The Federal Reserve is meeting this week to decide its next step on interest rates just as its yearlong fight against inflation is colliding with a crunch in the financial sector. The Fed’s next move will be closely watched as recent bank failures are stirring memories of the 2008 financial crisis. Even before the central bank policy decision on Wednesday, investors will be looking for more signs of stress in the global banking industry and additional steps from regulators to provide relief. This is a special edition newsletter we’re sending to subscribers of Five Things and New Economy Daily to give an overview of what we’re watching ahead of the meeting.
Will the Fed hike?
There is no shortage of views among investors with expectations shifting between the Fed delivering another quarter-point hike and a pause. The only certainty is that the Fed will refrain from a bigger half-point hike that Chair Jerome Powell had put on the table just before concerns about financial stability emerged. A survey of economists by Bloomberg News shows a median call of a quarter point hike that will take the Fed’s policy rate to a range of 4.75%-5% and the bond market assigns about a 65% chance to that possibility. At the height of bank stress concerns last week, traders lowered the odds of a quarter point hike to less than half while some banks, including Goldman Sachs and Barclays, changed their rate calls and they now don’t expect a rate hike.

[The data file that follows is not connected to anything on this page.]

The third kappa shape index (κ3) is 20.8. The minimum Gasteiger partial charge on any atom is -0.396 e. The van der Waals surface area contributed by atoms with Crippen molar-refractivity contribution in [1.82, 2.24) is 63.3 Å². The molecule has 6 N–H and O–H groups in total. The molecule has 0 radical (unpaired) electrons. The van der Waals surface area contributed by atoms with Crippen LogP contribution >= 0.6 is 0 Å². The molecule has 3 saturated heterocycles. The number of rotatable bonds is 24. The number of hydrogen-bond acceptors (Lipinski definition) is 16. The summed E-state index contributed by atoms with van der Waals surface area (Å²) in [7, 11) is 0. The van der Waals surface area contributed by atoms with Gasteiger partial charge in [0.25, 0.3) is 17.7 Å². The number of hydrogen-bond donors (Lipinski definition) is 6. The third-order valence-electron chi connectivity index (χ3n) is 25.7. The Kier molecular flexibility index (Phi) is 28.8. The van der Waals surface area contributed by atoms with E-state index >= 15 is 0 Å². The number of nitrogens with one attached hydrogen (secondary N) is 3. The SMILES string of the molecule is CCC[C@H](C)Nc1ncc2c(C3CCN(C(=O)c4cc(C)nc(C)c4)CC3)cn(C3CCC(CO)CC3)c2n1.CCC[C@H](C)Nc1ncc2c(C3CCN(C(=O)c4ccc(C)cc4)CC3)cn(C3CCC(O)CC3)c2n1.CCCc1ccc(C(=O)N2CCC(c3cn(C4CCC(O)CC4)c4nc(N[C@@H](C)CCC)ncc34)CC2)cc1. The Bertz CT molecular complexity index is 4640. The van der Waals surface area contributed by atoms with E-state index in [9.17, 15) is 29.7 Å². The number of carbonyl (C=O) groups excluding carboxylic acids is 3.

As developments are changing rapidly, amid efforts to support troubled lenders from Credit Suisse to First Republic, rate-hike expectations could shift yet again before Wednesday. The Fed is very unlikely to challenge markets with a surprise move after bond volatility surged to the highest since 2008. Fears of a broader credit crunch and signs of liquidity strains will also be top concerns for policy makers. In the past week, banks scrambling for cash already drew a record amount of funds from the Fed’s emergency facilities, including a new funding backstop, eclipsing a previous record set in the 2008 financial crisis.
“The Fed is handcuffed. “If they hike one more time, it’s one 25 and then pause,” said Jason Bloom, head of fixed income, alternatives, and ETF strategies at Invesco. “It’s time to pause and look at how much damage has been done from tightening.”